- Subatomic microscopy key to building new classes of materials
Researchers at Penn State and the Molecular Foundry at Lawrence Berkeley National Laboratory are pushing the limits of electron microscopy into the tens of picometer scale, a fraction of the size of a hydrogen atom.
- Device to control 'color' of electrons in graphene path to future electronics
A device made of bilayer graphene, an atomically thin hexagonal arrangement of carbon atoms, provides experimental proof of the ability to control the momentum of electrons and offers a path to electronics that could require less energy and give off less heat than standard silicon-based transistors. It is one step forward in a new field of physics called valleytronics.
- Graphene key to two-dimensional semiconductor with extraordinary properties
A newly discovered method for making two-dimensional materials could lead to new and extraordinary properties, particularly in a class of materials called nitrides, say the Penn State materials scientists who discovered the process. This first-ever growth of two-dimensional gallium nitride using graphene encapsulation could lead to applications in deep ultraviolet lasers, next-generation electronics and sensors.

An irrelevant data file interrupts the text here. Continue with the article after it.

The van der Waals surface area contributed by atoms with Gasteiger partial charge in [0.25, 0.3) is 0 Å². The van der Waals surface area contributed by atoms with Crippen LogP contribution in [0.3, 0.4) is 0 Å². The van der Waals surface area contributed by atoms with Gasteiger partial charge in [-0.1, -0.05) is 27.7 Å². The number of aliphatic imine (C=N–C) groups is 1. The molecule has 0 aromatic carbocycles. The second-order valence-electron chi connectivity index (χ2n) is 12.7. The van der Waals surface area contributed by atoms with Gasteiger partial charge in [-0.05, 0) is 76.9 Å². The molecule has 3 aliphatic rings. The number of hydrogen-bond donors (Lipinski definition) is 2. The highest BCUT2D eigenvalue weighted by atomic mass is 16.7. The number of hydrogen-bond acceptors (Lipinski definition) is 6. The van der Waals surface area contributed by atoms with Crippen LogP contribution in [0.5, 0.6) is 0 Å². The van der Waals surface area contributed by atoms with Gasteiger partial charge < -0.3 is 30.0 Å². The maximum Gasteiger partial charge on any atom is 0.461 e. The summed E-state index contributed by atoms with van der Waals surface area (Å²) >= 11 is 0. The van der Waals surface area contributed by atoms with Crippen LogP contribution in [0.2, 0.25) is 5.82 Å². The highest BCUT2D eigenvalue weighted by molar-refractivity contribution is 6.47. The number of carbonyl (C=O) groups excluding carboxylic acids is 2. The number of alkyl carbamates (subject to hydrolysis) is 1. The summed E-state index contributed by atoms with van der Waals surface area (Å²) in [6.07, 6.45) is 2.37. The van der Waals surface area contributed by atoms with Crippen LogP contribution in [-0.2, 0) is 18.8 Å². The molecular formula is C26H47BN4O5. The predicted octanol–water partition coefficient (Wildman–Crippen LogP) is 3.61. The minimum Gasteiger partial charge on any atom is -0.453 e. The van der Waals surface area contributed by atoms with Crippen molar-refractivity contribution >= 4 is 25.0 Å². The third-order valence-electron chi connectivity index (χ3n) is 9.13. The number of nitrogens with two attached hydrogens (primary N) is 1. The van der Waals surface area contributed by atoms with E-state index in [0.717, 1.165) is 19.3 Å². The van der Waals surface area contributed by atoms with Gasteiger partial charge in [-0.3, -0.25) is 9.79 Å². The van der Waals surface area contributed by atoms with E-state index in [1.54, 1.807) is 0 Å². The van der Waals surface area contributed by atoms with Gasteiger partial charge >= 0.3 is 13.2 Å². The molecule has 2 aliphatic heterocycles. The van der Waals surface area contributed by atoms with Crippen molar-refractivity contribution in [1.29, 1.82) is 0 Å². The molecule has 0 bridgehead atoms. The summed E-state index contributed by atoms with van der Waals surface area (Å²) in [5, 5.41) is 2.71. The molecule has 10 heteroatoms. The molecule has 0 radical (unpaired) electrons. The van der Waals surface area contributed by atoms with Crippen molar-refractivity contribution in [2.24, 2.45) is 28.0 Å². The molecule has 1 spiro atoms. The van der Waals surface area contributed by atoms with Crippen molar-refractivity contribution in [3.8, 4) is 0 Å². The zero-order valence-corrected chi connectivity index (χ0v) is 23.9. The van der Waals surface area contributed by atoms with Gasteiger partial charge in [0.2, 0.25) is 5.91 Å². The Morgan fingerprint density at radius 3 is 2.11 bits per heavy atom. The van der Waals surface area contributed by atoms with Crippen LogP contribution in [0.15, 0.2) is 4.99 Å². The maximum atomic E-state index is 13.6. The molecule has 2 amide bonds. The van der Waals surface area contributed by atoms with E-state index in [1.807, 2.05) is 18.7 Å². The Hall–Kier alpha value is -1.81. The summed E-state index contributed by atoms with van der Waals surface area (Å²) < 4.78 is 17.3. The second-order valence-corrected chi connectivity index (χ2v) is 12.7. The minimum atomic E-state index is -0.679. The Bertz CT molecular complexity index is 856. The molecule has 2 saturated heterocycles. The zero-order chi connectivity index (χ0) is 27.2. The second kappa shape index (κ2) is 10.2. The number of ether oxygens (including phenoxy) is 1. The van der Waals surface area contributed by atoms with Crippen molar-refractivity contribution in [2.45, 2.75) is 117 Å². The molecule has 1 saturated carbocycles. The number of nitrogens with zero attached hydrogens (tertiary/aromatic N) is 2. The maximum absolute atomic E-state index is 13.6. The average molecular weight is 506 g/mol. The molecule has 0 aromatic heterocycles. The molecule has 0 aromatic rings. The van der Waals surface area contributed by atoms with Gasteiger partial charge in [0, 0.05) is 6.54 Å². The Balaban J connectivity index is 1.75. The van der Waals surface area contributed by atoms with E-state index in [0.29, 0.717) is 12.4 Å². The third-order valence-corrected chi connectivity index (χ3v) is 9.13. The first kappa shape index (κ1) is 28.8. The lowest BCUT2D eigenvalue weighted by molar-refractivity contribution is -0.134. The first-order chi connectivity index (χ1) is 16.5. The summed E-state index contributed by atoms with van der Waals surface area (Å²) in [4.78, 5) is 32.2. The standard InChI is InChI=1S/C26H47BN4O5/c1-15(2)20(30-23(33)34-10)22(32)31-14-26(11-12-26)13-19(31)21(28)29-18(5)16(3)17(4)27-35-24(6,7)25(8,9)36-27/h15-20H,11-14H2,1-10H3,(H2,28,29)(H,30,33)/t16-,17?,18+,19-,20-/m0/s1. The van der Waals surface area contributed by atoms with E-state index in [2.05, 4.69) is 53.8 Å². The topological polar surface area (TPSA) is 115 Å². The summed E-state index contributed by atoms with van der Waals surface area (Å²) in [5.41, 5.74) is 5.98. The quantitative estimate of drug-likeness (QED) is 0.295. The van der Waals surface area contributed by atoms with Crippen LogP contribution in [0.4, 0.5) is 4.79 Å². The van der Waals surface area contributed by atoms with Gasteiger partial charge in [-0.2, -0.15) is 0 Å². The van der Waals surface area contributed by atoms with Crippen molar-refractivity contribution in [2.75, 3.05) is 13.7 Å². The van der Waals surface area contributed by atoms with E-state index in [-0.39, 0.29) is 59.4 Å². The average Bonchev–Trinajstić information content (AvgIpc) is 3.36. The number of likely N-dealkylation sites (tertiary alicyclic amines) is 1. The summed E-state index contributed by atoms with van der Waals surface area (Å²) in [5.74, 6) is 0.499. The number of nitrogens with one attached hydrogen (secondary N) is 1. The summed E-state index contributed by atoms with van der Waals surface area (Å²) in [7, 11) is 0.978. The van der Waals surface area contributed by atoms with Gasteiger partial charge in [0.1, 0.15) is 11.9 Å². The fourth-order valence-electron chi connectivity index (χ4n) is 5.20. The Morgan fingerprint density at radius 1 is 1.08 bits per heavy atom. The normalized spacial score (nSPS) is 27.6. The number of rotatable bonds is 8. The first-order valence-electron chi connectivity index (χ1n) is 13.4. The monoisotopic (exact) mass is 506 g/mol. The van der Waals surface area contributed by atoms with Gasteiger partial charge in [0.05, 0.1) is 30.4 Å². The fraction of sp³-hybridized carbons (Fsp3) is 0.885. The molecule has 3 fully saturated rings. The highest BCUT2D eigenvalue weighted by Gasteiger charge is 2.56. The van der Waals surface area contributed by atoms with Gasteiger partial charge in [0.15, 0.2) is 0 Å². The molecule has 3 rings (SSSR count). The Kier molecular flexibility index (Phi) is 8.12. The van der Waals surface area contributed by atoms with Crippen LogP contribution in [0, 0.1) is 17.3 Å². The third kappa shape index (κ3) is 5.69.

- Engineers receive $1.2M to examine conjugated polymers for flexible electronics
The National Science Foundation (NSF) has awarded $1.2M in funding to three Penn State chemical engineering researchers for a proposal which aims to identify the key polymeric properties of conjugated polymers used to develop flexible electronics.
- Division of Undergraduate Studies to hold College Fair on Aug. 31
All undergraduate students are invited to attend the annual College Fair, which will take place from 11 a.m. to 3 p.m. Aug. 31 on the HUB lawn. The event will provide new students with information on majors and academic advising.
- 'Ideal' energy storage material for electric vehicles developed